The Advanced Research Projects Agency was created in the Viet Nam era and quickly applied technology to American wartime aims. By the late 60’s it launched ARPANET. By the 1990’s ARPA and morphed into DARPA, the Defense Advanced Research Projects Agency, and ARPANET had evolved into the Internet.
“Everything was being hooked up to the Internet,” writes Levine, “banks, phones, power plants, universities, military bases, corporations, and foreign governments, both hostile and friendly.” But an open Internet, with every communication traceable to its source is not a safe place for spies operating under deep cover to communicate. So a DARPA team of mathematicians and geeks came up with a solution they called ‘the onion router’ or Tor.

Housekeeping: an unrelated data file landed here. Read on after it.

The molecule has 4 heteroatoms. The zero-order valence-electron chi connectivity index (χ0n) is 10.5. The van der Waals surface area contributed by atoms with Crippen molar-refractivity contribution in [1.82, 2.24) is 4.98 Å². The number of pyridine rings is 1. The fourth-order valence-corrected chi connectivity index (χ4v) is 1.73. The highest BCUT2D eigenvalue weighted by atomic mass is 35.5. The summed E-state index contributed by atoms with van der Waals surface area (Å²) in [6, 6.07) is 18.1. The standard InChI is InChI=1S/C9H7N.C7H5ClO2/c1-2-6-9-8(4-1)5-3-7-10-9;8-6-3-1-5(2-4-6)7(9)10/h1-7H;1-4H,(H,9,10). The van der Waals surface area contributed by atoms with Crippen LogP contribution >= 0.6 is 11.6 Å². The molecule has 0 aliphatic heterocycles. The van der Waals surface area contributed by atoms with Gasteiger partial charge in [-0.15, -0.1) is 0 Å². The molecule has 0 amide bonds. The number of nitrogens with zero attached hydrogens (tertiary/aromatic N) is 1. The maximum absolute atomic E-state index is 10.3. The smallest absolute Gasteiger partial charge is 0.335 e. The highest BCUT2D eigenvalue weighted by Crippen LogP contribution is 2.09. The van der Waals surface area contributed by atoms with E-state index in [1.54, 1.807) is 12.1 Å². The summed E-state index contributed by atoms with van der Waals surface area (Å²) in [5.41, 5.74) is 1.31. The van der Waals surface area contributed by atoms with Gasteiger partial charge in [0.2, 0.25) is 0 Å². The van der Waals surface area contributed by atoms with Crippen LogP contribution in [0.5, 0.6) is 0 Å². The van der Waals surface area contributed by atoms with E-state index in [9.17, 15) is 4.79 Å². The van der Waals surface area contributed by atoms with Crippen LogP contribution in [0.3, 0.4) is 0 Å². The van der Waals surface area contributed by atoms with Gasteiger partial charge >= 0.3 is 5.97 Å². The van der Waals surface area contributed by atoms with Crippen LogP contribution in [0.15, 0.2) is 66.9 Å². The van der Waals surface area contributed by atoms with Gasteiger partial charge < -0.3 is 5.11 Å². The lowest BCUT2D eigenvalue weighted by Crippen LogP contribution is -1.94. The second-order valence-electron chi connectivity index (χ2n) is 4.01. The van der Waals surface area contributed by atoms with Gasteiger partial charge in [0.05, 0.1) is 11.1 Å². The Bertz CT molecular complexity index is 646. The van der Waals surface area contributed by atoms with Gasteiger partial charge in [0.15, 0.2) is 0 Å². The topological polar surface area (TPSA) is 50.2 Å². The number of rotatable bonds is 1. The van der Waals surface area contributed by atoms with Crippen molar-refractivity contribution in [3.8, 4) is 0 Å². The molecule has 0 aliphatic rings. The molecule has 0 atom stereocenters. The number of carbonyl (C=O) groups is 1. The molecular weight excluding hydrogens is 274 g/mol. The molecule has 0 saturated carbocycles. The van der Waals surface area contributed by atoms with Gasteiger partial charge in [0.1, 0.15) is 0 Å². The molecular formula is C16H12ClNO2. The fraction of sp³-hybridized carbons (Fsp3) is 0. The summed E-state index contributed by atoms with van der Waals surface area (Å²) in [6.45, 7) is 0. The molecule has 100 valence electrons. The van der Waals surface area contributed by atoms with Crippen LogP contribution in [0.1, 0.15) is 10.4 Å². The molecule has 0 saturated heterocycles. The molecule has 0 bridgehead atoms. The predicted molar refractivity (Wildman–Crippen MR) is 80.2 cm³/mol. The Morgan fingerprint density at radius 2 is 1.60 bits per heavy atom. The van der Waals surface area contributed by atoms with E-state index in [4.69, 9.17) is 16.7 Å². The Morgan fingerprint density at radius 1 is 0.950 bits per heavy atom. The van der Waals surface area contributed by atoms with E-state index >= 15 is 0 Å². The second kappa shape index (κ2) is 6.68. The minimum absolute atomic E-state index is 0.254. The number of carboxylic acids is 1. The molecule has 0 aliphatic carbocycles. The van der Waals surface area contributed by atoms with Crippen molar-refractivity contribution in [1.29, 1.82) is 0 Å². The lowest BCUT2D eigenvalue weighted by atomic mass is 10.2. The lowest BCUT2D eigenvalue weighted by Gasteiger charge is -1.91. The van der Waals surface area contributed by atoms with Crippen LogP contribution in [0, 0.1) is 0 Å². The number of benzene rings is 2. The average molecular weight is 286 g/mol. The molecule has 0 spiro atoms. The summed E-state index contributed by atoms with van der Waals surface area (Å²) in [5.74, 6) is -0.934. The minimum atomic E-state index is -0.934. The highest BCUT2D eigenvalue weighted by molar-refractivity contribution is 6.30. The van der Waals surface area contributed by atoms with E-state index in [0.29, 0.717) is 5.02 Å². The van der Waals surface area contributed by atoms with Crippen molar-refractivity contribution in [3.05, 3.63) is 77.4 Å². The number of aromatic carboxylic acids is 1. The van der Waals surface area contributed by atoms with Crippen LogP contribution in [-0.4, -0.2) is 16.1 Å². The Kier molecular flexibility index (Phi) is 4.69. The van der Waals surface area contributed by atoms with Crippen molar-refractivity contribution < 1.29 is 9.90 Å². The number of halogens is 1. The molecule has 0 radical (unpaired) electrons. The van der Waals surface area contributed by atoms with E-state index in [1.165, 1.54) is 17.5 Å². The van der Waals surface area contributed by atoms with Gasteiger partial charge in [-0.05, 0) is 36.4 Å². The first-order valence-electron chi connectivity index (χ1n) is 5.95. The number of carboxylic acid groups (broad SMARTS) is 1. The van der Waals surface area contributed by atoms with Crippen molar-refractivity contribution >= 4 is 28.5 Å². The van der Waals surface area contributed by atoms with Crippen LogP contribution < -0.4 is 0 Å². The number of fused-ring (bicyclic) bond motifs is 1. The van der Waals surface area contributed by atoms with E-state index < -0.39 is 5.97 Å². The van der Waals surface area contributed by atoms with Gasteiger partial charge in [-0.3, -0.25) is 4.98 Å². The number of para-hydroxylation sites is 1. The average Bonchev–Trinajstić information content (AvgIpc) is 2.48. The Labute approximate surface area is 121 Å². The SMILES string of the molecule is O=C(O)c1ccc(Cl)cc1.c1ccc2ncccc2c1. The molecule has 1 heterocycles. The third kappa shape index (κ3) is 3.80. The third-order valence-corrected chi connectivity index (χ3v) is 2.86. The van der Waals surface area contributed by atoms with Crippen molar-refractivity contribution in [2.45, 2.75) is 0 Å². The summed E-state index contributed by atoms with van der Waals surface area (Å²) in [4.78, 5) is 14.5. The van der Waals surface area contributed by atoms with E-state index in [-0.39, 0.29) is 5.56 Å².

The Navy set up a parallel system of servers that sat on top of the Internet. Covert traffic got redirected into this parallel network and bounced around from one Tor shell node to another so that when it finally surfaced in the Internet nobody could tell where it had come from.
But developers realized that if the system was used only by military and intelligence agencies, people would soon come to suspect any anonymized messages were “coming from the CIA.”
“To truly hide spies and soldiers,” Levine explains, “Tor needed to distance itself from its Pentagon roots and include as many different users as possible. Activists, students, corporate researchers, soccer moms, journalists, drug dealers, hackers, child pornographers, agents of foreign intelligence services, terrorists. Tor was like a public square – the bigger and more diverse the group assembled there, the better the spies could hide in the crowd.”